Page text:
Sunday, March 17, 2013

Sydney Stanley Illustrates Algernon Blackwood


I'm aware that I put up this post at my peril! Back in 2008 I posted a few illustrations from the Collins Illustrated Classic The Red Badge of Courage by Stephen Crane (illustrated by Helen Monro) and ever since I have been inundated by emails from people asking me about this or that title in a Collins pocket edition that they have. I don't mind particularly except, as you'll see if you click on the link above I was forced back into type in 2010 to put down all I know about the series - which is not much.

So, in the process of cataloguing a large collection of supernatural fiction I have come across this charming book of tales by Algernon Blackwood in a Collins pocket edition: The Willows and Other Queer Tales, published about 1932. It contains all the stories from an earlier collection, Ancient Sorceries and Other Tales (also published by Collins but a few years earlier in 1927) with a good number of additions. What distinguishes the book though, are the illustrations by someone called Stanley Sydney. They are reproduced in sepia tones and, strange though it might seem, they remind me a little of early Disney artwork for things like Fantasia and Snow White. I can find a few other books illustrated by Stanley but no other information about him.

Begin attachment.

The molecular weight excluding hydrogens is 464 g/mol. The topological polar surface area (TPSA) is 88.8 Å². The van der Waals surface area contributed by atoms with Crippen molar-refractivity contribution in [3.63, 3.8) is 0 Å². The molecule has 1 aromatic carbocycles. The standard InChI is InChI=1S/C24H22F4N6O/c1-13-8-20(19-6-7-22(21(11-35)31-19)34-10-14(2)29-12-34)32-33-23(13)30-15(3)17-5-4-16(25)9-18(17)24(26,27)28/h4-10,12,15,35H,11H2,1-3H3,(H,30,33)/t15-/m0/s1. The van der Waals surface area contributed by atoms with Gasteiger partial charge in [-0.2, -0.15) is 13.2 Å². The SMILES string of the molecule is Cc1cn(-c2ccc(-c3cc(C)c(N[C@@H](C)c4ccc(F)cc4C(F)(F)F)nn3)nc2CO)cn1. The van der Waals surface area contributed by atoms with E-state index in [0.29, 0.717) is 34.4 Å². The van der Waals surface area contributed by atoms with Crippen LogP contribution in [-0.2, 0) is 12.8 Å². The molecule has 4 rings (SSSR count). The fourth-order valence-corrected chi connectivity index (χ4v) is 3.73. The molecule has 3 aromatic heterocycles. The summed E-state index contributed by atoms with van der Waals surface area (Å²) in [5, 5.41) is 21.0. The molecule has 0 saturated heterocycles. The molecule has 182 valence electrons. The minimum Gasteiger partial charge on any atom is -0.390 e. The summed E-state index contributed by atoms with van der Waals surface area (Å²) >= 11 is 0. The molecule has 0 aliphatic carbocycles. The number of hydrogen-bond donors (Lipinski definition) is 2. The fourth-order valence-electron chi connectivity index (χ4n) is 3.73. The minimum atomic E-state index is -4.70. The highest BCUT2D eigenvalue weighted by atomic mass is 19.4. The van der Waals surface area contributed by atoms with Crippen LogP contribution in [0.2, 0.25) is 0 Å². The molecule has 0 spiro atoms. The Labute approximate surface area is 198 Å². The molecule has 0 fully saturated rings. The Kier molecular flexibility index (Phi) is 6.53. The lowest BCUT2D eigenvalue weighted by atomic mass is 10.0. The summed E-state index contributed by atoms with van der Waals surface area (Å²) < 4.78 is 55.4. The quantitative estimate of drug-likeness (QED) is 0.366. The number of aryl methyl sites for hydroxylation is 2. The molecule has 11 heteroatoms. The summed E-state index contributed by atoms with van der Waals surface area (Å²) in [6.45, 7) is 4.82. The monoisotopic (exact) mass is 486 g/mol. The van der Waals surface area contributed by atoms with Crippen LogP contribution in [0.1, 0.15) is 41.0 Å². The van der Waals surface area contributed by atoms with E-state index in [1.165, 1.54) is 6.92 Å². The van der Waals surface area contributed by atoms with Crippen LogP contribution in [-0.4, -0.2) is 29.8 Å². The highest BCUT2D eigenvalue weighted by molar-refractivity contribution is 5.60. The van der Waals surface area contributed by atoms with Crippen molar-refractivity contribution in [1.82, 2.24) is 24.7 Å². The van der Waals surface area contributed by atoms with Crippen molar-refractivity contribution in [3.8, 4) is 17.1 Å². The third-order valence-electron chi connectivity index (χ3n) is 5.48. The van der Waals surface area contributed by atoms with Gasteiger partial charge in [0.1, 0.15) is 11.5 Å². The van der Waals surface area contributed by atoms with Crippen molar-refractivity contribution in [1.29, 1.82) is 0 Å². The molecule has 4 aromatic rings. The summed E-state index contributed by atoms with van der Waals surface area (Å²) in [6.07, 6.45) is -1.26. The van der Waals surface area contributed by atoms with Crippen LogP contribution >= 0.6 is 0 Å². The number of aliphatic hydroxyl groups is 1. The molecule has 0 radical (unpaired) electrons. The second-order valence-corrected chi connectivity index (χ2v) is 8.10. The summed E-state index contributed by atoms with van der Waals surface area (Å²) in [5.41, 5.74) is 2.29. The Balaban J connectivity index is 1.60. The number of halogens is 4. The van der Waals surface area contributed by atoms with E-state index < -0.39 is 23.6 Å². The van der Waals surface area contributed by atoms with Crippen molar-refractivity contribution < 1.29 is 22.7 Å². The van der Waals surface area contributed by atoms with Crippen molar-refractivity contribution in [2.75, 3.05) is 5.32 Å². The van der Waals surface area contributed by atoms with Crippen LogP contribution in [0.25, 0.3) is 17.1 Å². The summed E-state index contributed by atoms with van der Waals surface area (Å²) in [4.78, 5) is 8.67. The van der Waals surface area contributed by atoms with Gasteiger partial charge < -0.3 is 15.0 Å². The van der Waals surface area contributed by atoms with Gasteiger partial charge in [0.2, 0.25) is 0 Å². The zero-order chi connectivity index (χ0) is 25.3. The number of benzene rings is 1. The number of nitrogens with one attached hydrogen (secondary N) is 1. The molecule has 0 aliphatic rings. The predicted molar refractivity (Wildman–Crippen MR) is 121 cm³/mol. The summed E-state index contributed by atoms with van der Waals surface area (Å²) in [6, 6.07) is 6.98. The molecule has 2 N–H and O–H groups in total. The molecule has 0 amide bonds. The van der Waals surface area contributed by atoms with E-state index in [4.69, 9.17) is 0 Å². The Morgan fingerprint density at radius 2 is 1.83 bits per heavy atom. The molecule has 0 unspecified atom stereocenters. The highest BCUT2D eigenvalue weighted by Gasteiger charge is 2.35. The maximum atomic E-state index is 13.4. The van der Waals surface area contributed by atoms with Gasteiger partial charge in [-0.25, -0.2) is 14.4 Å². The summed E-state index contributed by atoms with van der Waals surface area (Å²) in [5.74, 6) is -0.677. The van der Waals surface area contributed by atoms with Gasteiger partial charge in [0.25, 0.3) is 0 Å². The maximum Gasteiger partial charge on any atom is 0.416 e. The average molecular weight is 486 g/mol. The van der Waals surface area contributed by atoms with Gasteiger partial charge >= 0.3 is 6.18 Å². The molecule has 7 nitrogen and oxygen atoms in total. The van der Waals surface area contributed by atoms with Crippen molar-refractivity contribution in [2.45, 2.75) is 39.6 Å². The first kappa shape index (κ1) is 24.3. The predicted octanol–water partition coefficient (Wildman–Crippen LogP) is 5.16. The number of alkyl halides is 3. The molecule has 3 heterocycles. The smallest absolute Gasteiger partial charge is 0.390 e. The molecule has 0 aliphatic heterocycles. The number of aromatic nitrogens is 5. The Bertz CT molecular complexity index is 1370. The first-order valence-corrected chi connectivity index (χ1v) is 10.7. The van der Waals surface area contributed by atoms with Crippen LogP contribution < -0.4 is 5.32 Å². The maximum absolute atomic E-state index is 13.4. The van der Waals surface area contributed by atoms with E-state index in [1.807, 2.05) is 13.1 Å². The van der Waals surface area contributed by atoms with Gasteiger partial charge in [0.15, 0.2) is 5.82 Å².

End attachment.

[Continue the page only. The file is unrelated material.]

[For the record: I know nothing more about the bibliography of Collins pocket editions, illustrated or not, then I have already posted on the blog - sorry!]






UPDATE: In the course of a little more research I came across this copy of Blackwood's 1930s book Shocks in its uber-rare jacket. Judging by the similarities between the leaping cat figure in particular and the images above, I'd say it was a safe bet that this jacket is also by Stanley. The book is for sale from Peter Harrington at Abebooks.


UPDATE: (22.3.2013). Peter Harrington kindly sent this close up photo of the signature on the Shocks jacket via Twitter and, as they remark, it's hard to see Sidney Stanley. On the other side, however, Stanley did sign in neat block capitals which these appear to be. More research is indicated...


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